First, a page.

Le Festival de Knowlton est présenté par la société Festival de musique de Knowlton inc. avec la participation de l'Orchestre symphonique de Montréal et avec la collaboration de l'Accademia Nazionale di Santa Cecilia de Rome. Le Festival s'appuie également sur l'apport important de plusieurs commanditaires et partenaires financiers dont Bombardier inc., BFL Canada, le Cabinet de relations publiques NATIONAL, le Mouvement des caisses Desjardins, Tourisme Québec, La Ville de Lac Brome, Swiss International Air Lines, Groupe StrataTech et Ultramar.

Labels: ,

Wednesday, June 24, 2009

Minsoo Sohn | New York Concert | 8 Octoer 2009





Minsoo Sohn, the First Laureate of the 2006 Honens International Piano Competition, will make his Weill Recital Hall at Carnegie Hall debut in a solo recital on Thursday, October 8, 2009, 8 p.m.

The recital, presented by the Honens International Piano Competition, will feature Beethoven's Diabelli Variations, Leon Kirchner's Interlude II as well as Liszt's transcriptions of works by Beethoven, Schubert, and Mozart.

In addition to winning the Honens International Piano Competition, Mr. Sohn was a top prizewinner at the Rubinstein, Cleveland, Busoni and Hilton Head International Piano Competitions, and received laureate prizes at Belgium's Queen Elisabeth and Santander's Paloma O'Shea Competitions. He has performed in recital halls, at festivals, and with orchestra across North America and Europe.

The Weill Hall program is highly personal to Mr. Sohn: "From my earliest years at the conservatory, I had a tremendous love for the Diabelli Variations without fully understanding the greatness of the composition. I later came to understand this as a triumphant and comprehensive representation of Beethoven's ingenious writing for piano. This musical journey confronts matters of life and death in a most genuine way, but always with humor and love. In some ways, this music is reflective of my life as well; through its ups and downs, it has endured, restoring the spirit of music within me."

William Aide, Chairman of the Fifth Honens International Piano Competition, speaks to Mr. Sohn's artistry: "Minsoo Sohn is an artist of Olympian magnitude. To the Diabelli and Goldberg Variations he brings a structural clarity and an expansive range of dramatic characterization. His Liszt is unsurpassable in its lyric refinement and sonic splendor, qualities reminiscent of great Lisztians of the past, such as Egon Petri and Grigory Ginzburg.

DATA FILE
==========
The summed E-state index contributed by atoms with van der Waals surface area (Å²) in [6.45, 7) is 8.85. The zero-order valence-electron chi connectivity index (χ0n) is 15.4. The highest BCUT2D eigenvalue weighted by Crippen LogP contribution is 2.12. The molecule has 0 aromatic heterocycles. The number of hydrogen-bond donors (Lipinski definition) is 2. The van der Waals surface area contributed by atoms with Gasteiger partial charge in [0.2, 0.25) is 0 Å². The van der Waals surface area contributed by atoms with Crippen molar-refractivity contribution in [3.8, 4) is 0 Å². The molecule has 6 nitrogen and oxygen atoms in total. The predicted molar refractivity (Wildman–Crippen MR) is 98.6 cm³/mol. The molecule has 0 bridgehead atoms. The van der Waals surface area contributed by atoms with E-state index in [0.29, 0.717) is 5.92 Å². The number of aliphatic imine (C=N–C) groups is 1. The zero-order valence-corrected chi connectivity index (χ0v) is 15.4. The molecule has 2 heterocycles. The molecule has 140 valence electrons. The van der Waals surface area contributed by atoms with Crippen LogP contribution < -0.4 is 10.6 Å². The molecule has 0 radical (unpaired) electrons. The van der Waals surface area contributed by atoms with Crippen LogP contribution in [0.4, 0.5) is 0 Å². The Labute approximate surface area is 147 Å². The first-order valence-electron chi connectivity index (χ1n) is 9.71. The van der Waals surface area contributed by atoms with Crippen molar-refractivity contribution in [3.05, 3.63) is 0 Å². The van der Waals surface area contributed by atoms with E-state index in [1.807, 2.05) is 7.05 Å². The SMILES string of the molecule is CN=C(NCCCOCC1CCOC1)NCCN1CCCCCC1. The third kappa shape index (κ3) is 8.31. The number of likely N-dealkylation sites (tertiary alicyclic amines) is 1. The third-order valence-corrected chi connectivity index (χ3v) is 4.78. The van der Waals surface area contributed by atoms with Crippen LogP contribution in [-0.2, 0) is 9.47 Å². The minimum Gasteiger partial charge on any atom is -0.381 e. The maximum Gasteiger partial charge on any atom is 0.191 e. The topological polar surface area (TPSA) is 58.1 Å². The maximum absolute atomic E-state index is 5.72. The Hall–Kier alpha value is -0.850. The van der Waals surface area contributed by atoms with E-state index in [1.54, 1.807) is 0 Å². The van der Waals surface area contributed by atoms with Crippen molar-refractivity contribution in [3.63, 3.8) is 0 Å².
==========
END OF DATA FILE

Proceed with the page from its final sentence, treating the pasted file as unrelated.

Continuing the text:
The complete program is as follows:

Kirchner Interlude II

Beethoven 33 Variations on a Waltz by Diabelli, Op. 120


Beethoven-Liszt Adelaïde, S.466

Schubert-Listz Gretchen am Spinnrade, S. 558 No. 8

Schubert-Liszt Der Müller und der Bach, S. 565

Mozart-Liszt Réminiscences de Don Juan, S. 418

Tickets for the October 8 recital are $18 to $25, students and seniors $10 and available online at, or by telephone at Carnegie Charge: (212) 247-7800, or by visiting the Carnegie Hall Box Office Box Office: 57th Street and Seventh Avenue.

About Minsoo Sohn

The First Laureate of Canada's Honens International Piano Competition (2006), Sohn's masterful technique and astonishing artistic expression create performances rich in deep emotion and musical intelligence. His extraordinary interpretation of Bach's Goldberg Variations from the Honens Competition has been broadcast numerous times on the CBC and across the United States on NPR's Performance Today.

Minsoo Sohn was born in Korea and began piano studies at age three. One of his earliest inspirations was Henryk Szeryng's legendary recording of Bach's Sonatas and Partitas for solo violin. While the violin first captured his attention, he grew to appreciate the piano's many voices and tonal colors. It wasn't until Sohn moved to Boston to study with Russell Sherman and Wha Kyung Byun at the New England Conservatory of Music that he was reassured of his career as a concert artist. "I just wasn't sure I would be a musician," he says. "I had interests in many fields and stopped playing. I even dreamed of being an athlete."

Last season, Sohn performed with the Edmonton Symphony Orchestra, was part of the Ottawa International Chamber Music Festival, and was soloist with the Orchestre Symphonique de Québec. His first CD – a disc of Liszt transcriptions and études – was released last fall.

When not sitting at the piano, Sohn can be found watching his beloved Red Sox.

About the Honens International Piano Competition